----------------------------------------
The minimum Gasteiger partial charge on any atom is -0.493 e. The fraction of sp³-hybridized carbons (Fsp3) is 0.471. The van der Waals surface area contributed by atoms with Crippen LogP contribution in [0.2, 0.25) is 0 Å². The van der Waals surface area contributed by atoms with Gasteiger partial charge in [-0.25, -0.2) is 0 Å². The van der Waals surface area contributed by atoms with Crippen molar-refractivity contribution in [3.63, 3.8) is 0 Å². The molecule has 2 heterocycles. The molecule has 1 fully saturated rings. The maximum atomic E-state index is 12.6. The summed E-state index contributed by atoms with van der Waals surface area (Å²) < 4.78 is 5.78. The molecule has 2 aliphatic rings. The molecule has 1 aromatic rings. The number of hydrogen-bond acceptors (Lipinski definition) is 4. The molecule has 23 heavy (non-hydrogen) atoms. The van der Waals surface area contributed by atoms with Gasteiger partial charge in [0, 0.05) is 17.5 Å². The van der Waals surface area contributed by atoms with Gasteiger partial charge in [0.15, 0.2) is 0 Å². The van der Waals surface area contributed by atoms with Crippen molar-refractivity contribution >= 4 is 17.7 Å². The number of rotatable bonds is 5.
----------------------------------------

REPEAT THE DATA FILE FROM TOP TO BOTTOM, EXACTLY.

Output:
The minimum Gasteiger partial charge on any atom is -0.493 e. The fraction of sp³-hybridized carbons (Fsp3) is 0.471. The van der Waals surface area contributed by atoms with Crippen LogP contribution in [0.2, 0.25) is 0 Å². The van der Waals surface area contributed by atoms with Gasteiger partial charge in [-0.25, -0.2) is 0 Å². The van der Waals surface area contributed by atoms with Crippen molar-refractivity contribution in [3.63, 3.8) is 0 Å². The molecule has 2 heterocycles. The molecule has 1 fully saturated rings. The maximum atomic E-state index is 12.6. The summed E-state index contributed by atoms with van der Waals surface area (Å²) < 4.78 is 5.78. The molecule has 2 aliphatic rings. The molecule has 1 aromatic rings. The number of hydrogen-bond acceptors (Lipinski definition) is 4. The molecule has 23 heavy (non-hydrogen) atoms. The van der Waals surface area contributed by atoms with Gasteiger partial charge in [0, 0.05) is 17.5 Å². The van der Waals surface area contributed by atoms with Gasteiger partial charge in [0.15, 0.2) is 0 Å². The van der Waals surface area contributed by atoms with Crippen molar-refractivity contribution >= 4 is 17.7 Å². The number of rotatable bonds is 5.